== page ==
Book Review: The Long Way to a Small, Angry Planet by Becky Chambers

Posted September 6, 2020 by lomeraniel in Audiobooks, Hopepunk, LGBT, Review, Science-Fiction, Space Opera / 0 Comments

Book Review: The Long Way to a Small, Angry Planet by Becky ChambersThe Long Way to a Small, Angry Planet (Wayfarers, #1) by Becky Chambers
Narrator: Rachel Dulude
Series: Wayfarers #1
Published by Tantor Audio on 07-05-16
Genres: Hopepunk, LGBT, Science-Fiction, Space Opera
Length: 14 hrs and 24 mins
Format: Audiobook
Source: Libby
Overal Rating: four-stars

Follow a motley crew on an exciting journey through space-and one adventurous young explorer who discovers the meaning of family in the far reaches of the universe-in this light-hearted debut space opera from a rising sci-fi star.
Rosemary Harper doesn’t expect much when she joins the crew of the aging Wayfarer. While the patched-up ship has seen better days, it offers her a bed, a chance to explore the far-off corners of the galaxy, and most importantly, some distance from her past. An introspective young woman who learned early to keep to herself, she’s never met anyone remotely like the ship’s diverse crew, including Sissix, the exotic reptilian pilot, chatty engineers Kizzy and Jenks who keep the ship running, and Ashby, their noble captain.
Life aboard the Wayfarer is chaotic and crazy—exactly what Rosemary wants. It’s also about to get extremely dangerous when the crew is offered the job of a lifetime. Tunneling wormholes through space to a distant planet is definitely lucrative and will keep them comfortable for years. But risking her life wasn’t part of the plan. In the far reaches of deep space, the tiny Wayfarer crew will confront a host of unexpected mishaps and thrilling adventures that force them to depend on each other. To survive, Rosemary’s got to learn how to rely on this assortment of oddballs—an experience that teaches her about love and trust, and that having a family isn’t necessarily the worst thing in the universe.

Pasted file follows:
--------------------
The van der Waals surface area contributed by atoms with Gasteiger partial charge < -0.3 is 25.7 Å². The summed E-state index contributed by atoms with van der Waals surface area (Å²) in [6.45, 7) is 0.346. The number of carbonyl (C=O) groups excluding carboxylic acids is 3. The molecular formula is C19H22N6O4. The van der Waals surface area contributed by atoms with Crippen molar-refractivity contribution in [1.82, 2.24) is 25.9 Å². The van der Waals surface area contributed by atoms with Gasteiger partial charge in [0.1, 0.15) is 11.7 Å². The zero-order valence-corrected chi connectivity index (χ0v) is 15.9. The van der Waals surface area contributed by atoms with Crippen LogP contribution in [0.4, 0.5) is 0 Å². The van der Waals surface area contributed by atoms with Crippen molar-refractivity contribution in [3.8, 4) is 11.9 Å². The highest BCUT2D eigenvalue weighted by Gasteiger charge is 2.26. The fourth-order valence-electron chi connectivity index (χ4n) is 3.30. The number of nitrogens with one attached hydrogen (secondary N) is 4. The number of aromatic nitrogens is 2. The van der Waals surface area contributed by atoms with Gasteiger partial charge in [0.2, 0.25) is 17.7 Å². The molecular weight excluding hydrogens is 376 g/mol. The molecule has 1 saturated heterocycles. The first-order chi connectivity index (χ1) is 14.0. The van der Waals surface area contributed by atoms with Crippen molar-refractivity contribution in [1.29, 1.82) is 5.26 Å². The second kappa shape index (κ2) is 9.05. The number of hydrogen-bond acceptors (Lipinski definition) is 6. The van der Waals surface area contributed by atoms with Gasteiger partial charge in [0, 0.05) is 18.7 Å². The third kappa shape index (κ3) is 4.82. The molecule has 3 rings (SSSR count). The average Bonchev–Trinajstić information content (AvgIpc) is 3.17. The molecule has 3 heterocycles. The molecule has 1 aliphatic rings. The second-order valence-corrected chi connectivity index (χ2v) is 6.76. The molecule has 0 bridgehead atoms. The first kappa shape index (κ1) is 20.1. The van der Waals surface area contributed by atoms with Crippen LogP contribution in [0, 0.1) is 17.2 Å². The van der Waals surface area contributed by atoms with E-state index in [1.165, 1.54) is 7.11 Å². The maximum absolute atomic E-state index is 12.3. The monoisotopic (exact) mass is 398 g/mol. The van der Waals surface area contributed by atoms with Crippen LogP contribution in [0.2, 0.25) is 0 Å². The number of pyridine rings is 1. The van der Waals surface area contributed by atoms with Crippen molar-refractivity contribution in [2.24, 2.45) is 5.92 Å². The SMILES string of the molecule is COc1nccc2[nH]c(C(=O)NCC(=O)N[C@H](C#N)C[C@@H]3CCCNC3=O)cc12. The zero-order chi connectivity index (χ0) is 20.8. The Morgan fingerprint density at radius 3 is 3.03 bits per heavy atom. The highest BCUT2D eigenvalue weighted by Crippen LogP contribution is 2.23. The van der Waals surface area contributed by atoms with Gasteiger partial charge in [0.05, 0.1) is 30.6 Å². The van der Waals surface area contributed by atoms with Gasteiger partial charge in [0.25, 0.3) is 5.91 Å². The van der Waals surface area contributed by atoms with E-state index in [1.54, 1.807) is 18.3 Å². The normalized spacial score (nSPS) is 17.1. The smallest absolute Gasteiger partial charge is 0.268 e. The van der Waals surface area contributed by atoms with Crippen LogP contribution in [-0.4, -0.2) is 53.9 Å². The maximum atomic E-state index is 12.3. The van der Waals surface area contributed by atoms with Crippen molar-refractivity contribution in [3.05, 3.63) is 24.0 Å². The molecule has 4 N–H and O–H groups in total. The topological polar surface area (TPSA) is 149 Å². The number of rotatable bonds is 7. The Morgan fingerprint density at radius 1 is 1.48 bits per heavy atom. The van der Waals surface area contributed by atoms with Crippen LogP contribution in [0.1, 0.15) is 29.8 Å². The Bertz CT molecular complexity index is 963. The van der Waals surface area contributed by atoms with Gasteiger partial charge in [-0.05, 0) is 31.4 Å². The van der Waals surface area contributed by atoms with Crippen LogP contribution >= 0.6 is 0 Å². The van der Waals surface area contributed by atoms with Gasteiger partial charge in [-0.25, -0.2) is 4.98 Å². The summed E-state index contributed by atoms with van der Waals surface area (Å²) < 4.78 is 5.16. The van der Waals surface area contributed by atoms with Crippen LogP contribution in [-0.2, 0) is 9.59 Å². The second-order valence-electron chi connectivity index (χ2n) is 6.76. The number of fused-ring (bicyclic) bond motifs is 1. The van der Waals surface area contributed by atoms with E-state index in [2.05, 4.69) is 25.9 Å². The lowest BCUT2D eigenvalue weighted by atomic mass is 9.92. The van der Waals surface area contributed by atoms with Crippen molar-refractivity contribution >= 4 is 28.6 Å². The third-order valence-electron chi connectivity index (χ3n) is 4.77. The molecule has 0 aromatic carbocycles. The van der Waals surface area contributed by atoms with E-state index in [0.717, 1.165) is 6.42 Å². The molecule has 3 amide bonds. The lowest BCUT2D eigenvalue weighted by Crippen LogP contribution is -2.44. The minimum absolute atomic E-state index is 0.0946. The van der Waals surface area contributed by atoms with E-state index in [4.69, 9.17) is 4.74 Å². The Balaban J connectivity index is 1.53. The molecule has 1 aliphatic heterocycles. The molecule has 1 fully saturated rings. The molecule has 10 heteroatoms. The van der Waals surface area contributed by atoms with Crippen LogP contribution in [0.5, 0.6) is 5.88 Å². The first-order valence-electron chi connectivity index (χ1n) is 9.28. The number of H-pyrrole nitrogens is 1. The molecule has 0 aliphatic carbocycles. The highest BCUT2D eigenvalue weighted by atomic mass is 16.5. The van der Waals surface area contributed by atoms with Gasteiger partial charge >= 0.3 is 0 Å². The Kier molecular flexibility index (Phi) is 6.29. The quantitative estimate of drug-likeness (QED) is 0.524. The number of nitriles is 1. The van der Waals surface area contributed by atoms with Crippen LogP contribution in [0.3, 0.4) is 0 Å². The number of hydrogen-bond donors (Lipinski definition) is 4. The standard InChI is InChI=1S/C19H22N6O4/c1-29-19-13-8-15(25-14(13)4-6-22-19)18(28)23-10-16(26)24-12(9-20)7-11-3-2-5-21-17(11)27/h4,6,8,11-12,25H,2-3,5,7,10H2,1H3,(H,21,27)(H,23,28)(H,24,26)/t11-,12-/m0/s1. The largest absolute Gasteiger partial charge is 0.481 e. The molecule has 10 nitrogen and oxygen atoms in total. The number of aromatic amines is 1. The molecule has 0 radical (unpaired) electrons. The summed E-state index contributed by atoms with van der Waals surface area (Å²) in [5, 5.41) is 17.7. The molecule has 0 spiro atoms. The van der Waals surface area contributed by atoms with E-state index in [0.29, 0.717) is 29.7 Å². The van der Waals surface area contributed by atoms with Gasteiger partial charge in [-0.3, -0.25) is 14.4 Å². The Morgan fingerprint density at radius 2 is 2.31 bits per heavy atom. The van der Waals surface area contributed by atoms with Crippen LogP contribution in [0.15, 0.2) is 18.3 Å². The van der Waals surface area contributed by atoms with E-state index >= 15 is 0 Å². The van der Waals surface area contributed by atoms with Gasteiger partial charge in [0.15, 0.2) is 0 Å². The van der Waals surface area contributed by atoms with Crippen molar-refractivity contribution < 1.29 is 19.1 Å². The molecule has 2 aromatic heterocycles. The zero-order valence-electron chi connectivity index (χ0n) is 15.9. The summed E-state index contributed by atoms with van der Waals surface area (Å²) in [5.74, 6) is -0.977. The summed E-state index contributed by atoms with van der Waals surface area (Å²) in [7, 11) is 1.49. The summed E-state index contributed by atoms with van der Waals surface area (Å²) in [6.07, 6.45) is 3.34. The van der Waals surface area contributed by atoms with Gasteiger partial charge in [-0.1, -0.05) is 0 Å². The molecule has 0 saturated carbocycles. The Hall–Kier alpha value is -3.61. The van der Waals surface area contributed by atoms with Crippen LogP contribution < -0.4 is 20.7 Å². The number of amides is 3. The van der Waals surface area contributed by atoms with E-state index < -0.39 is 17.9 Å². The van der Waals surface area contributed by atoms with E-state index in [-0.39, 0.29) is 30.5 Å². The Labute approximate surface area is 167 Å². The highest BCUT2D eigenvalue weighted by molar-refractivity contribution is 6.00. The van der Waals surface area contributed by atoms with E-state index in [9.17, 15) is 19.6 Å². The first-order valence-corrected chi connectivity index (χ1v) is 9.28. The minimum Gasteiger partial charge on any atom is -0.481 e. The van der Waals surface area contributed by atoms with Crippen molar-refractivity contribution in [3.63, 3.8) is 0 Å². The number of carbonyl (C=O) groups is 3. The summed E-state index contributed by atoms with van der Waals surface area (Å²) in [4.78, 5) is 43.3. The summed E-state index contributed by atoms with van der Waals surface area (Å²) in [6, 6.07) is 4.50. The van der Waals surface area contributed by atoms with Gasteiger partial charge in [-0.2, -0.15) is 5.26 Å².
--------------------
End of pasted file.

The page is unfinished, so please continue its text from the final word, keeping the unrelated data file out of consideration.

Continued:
Rosemary is escaping from her past and takes a job on the Wayfarer, a tunneler ship with a very diverse crew. Captain Ashby receives a tip-off about a new job that could be the ideal for his ship and his crew.

As the title of the book says, the story is about the voyage to this angry planet, where the Wayfarers will begin their mission. There is not a lot of action in this book, as it is mostly a character-driven story. Chambers does know how to build great characters and rich interactions among them. There are several events during their trip that feel like an excuse to introduce each character, even the secondary ones.

The atmosphere at the Wayfarer reminded me somehow of Firefly, them behaving more like a family than a simple crew. In this universe, there are multiple sentient species known as sapiens, in hundreds of shapes and forms, and the Wayfarer crew is a reflection of this.

I have to say that I thoroughly enjoyed the diverse relationships among characters, and Kizzy was my favorite. There is also plenty of love in this book, not only fraternal love among three crew members, but also love that transcend sex and species, and which also seems possible involving an AI. In the end, love is love.

It was a pleasant story, but as it happens generally with hopepunk, it feels a bit bland at certain times. It is one of those books that leaves you with a good feeling but you miss a bit more grit to the story.

Rachel Dulude delivers a good narration with good character interpretations. The only small complaints I have is that her male voices sounded exactly the same as the female ones, and some dialogs were difficult to follow because of this. Also, the pauses between paragraphs were too short, not being longer than the pauses between sentences, which was confusing at times when the story transitioned to a new scene but the narration did not show it.

Story (Plot)
Overall: four-stars